How to Fix a Broken Relationship

by Mar 19, 2021Blog, Relationships0 comments

fix a broken relationshipEvery relationship has its problems. The question a lot of people struggle with is whether a troubled relationship is worth fighting for or if it’s better to abandon it. Far too many times I’ve seen great couples who start out great but end up leaving each other after a while, simply because they don’t know how how to resolve relationship problems when they arise. It’s important that everyone understands how to fix a broken relationship, because even your best relationships will have some brokenness.S

Here I will share several specific steps I take when resolving conflict in a relationship that matters to me. I hope they help you too. Fair warning before you continue though: you may find them fairly challenging.

Step 1 – Own Your Junk

I’m going to spend the most time on this step, because it’s the critical first move when you’re trying to fix a broken relationship. Relationships are a two-way street, and if one of yours is broken, the odds are that you had something to do with it. For the relationship to truly be fixed, you are going to have to take responsibility for the part you played in the problems it’s facing.

My wife and I love each other a lot, and yet sometimes we fight. We have disagreements. Sometimes I hurt her feelings, and sometimes she hurts mine. However, we always work it out because we’ve learned to importance of admitting our mistakes. Over the course of our relationship, we noticed that the sooner we both were willing to acknowledge our mistakes, the sooner we were able to fix the issue at hand. It made everything easier. Owning our mistakes diffused the conflict and helped us remember in the moment that we were on the same teams.

Contrast this with getting defensive, which is something I used to do out of habit. It came naturally, but looking back it made no sense. For one thing, I knew I’d done wrong. By getting defensive, I was being dishonest and wasn’t fooling anybody. Not only that, my denial made the other person angrier than they already were, because why wouldn’t it?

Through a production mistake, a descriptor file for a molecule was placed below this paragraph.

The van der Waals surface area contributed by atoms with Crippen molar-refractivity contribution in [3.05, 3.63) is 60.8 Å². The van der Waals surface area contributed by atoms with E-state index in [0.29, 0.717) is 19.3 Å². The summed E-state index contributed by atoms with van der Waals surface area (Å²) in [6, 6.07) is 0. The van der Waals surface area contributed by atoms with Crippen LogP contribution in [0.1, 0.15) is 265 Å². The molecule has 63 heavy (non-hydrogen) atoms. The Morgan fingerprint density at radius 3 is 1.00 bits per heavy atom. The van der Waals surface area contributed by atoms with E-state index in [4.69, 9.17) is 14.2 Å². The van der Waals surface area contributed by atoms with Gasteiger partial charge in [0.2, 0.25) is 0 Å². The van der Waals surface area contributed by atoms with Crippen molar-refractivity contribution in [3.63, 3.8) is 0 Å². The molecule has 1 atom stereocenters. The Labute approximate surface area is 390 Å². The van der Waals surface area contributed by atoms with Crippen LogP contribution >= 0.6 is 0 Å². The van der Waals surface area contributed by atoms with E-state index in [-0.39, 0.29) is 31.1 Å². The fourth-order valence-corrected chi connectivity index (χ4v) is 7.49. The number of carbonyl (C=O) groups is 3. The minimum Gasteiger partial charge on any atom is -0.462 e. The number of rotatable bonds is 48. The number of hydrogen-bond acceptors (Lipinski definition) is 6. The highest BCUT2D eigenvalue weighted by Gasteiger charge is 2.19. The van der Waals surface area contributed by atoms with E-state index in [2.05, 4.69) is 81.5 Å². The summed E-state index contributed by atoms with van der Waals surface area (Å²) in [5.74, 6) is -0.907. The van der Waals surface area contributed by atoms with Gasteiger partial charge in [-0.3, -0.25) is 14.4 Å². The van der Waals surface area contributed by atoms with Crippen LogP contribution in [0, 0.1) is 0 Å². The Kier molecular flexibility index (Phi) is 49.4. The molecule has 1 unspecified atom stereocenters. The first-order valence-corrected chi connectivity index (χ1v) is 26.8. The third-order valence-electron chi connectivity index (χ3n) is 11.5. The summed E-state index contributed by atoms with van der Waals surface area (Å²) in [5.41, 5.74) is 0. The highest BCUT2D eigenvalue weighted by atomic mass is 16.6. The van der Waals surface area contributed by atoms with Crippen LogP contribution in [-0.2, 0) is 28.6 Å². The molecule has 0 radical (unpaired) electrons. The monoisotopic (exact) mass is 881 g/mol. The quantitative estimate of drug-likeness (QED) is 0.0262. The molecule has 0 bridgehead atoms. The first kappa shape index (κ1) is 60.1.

Trying to die on a hill rather than admit mistakes will kill your relationship. Owning your junk can save it. If you allow yourself to be held accountable, then others will show you the same loyalty and authenticity. Treat people how you want to be treated and the same will always come back to you. Everyone knows everybody makes mistakes, so just admit yours when you make them, big and small.

Step 2 – Express a Desire for Understanding

The next barrier my wife and I saw in our relationship after we mastered owning our mistakes was the need to be right. After we’d acknowledged that we’d contributed to the conflict and had a part to play, we then needed to move forward towards a resolution. When we would get into the details of how to move forward, the same defensiveness would sometimes arise. We realized that just because we were both willing to admit fault, that didn’t mean either of us understood why exactly the other person was bothered. Eventually we started trying to understand each other’s side of the story before moving towards next steps. 

This step is important to fix a broken relationship because it builds connectivity. Connectivity is what builds trust over time. When there is real trust in a relationship, it becomes much, much easier to resolve conflict. Bear in mind though that this requires a real desire to understand. You can’t fake this. There must be a real desire in you to get the other person. Also, you will need to literally close your mouth and open your ears. Let them talk. 

Step 3 – Repeat Their Point of View Back

This is a habit that I have developed over time, because I am not naturally a listener. My instinct is usually to talk and try to move forward rather than slow down and confirm I have all the right information. When I am seeking to understand someone (especially when I’m trying to fix a broken relationship), I’ve learned not to assume that I understand what they just said. Instead, I say, “What I heard you say was…” followed by what I think they just said. Do this, and it will save you a lot of misunderstanding. It will also show the person that you are present and actually making an effort to listen.

Step 4 – Build Bridges, Not Ditches

You are neither wrong nor right 100% of the time. Odds are you are correct in a lot of your assertions and incorrect in plenty of others. The same goes for the person across the table. This is why compromise is an important value if you want to fix a broken relationship. 

In our company, we often say “build bridges, not ditches” to remind ourselves that it’s important to work together towards a solution whenever there is a problem. It’s good to remind yourself of this, because sometimes you can’t find a good compromise in one sitting. Sometimes you will need to circle back to a problem a few times in order to get a compromise that works. That’s ok. If the relationship matters enough to you, you will get to a solution that works for everyone. 

Get More Relationship Advice From Stephen Scoggins

I challenge you to lean into whatever problems you’re facing in your relationships. It’s not easy, and that’s why a lot of people don’t have good relationships. Fortunately, you can show courage and practice the steps I shared in this post. The more you do, the more your relationship skills will increase, and the deeper your bonds will grow. 

I hope you found this blog helpful. If you’d like more information on how to become your best self and have a killer inner circle, check out my eBook library. Right now I’m giving away all three of my eBooks for free. Check them out and get your relationships in a better place.

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